Chicago Public Schools, the biggest school district in Illinois and third in the U.S. with 638 schools and 341,000 students, has already been planning for a mostly in-person fall. CEO Janice Jackson, who is leaving CPS in June, said earlier in May that CPS was “looking to the state... to get us back to normal from a schooling perspective where everyone is expected to go to school in a brick-and-mortar building every single day unless there are extenuating circumstances, medical circumstances, that prevent them from coming to school.”

CPS officials did not provide comment for this article.

Since CPS started its phased-in reopening plan, the district has made in-person learning optional. CPS high schools, the last to reopen under an agreement with the Chicago Teachers Union, began offering a hybrid model in April with in-person classes capped at two days a week for many students. Only about 22% of district students attended in-person classes the week of April 19, according to CPS data.

Of Illinois’ 849 school districts, 423 are provided blended or hybrid learning, 398 are fully in person and only 28 are fully remote, according to state data last updated May 3.

The ISBE resolution to be voted on Wednesday notes the state is expected to move to Phase 5 of the Restore Illinois plan on June 11, at which point businesses and public gatherings would be allowed to operate normally.

“Guidance from the Illinois Department of Public Health is forthcoming regarding updated mitigations for schools in Phase 5 of the Restore Illinois plan,” according to the resolution.

The resolution cites rapid testing programs and vaccines already received by many school employees and students 12 and older, along with ongoing trials in younger children. The resolution also references studies supporting in-person learning for more positive academic outcomes and mental health.

It also figures schools can afford needed supports: “Illinois schools are receiving $7.8 billion in federal pandemic relief funds for the safe return to in-person learning and to address learning gaps caused by the pandemic through strategies, such as tutoring, summer school, and community partnerships for mental health.”

Sanders said he hoped the federal funding can also enable school districts to try new learning models to serve students with varying medical conditions and learning needs.

Unless there is a change at the state level, Sanders said U-46 doesn’t have plans to add COVID-19 shots to the list of required immunizations and wasn’t sure about asking families to disclose students’ vaccination status.

ISBE “is not currently issuing guidance mandating vaccines,” Matthews said.

The state, like many local school systems, has instead focused on vaccine education and access. In a message last week, Ayala “strongly encouraged” school districts to host vaccination events before the school year ends “to visibly support vaccination and leverage the school community to improve vaccine uptake.”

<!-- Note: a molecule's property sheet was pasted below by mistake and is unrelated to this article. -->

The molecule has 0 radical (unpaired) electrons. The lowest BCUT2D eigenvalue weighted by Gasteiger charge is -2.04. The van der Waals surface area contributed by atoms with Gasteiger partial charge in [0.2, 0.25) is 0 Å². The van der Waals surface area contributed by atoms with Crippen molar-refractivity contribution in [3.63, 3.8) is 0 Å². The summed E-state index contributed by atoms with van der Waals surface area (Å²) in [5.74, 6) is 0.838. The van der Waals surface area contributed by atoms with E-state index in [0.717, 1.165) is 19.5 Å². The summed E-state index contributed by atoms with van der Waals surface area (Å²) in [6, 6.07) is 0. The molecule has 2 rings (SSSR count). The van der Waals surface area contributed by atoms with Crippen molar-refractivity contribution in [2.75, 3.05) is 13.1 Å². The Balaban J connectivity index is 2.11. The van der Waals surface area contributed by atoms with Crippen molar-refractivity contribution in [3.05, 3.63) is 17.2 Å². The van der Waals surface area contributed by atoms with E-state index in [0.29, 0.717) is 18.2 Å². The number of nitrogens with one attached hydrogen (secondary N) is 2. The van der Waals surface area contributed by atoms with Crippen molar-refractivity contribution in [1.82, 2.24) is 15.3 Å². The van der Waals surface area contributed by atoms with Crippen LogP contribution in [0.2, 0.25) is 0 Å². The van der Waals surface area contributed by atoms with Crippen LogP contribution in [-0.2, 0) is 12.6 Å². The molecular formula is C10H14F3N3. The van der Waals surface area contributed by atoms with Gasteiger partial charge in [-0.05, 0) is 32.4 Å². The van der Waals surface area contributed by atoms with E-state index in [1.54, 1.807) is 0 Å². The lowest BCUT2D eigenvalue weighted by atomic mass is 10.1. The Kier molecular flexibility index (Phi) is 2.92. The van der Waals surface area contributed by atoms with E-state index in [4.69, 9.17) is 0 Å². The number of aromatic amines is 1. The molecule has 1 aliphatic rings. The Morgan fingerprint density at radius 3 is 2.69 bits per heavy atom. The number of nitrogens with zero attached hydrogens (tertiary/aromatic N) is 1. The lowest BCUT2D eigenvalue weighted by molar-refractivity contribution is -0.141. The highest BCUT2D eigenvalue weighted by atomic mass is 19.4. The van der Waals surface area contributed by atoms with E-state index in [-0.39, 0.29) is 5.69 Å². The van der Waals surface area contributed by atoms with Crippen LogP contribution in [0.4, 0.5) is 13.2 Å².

In Chicago, CPS, CTU and the city’s Department of Public Health are partnering on a series of vaccine events in school parking lots, intended to offer access to CPS families in neighborhoods with the most need for the shots but open to the public at no cost.

A study published in April by the Kaiser Family Foundation found 29% of parents planned to get their child the shot as soon as they could, while 32% said they prefer to take a wait-and-see approach, 15% said they’d only get their child the vaccine if their school required it, and 19% said they would “definitely” not get their child vaccinated. Parents were more likely to embrace the vaccine as their children got older, ranging from 24% for children younger than 5 to 31% for children ages 16 and 17.

More than 32,000 vaccine doses have been given to children ages 12 to 15 in Illinois since eligibility expanded last week, according to state data.

In light of its announcement last week that fully vaccinated people no longer need to wear masks in many settings, the CDC has clarified that schools should still require face coverings.

Noting the mask update “raised questions for schools about how to proceed in the current school year,” the CDC recommended that schools keep using COVID-19 mitigation strategies “for at least the remainder of the 2020-2021 academic school year.”

With eligibility so recently expanded and full immunity not occurring until two weeks after the second Pfizer shot, most students who are old enough won’t be fully vaccinated by the end of the school year and many school-age children still aren’t eligible, the CDC reasoned.

The CDC projected updated guidance for schools “in the coming weeks” to help with planning for the fall.

0
0
0
0
1

Be the first to know

* I understand and agree that registration on or use of this site constitutes agreement to its user agreement and privacy policy.

Related to this story

Most Popular

Get up-to-the-minute news sent straight to your device.

Topics

News Alerts

Breaking News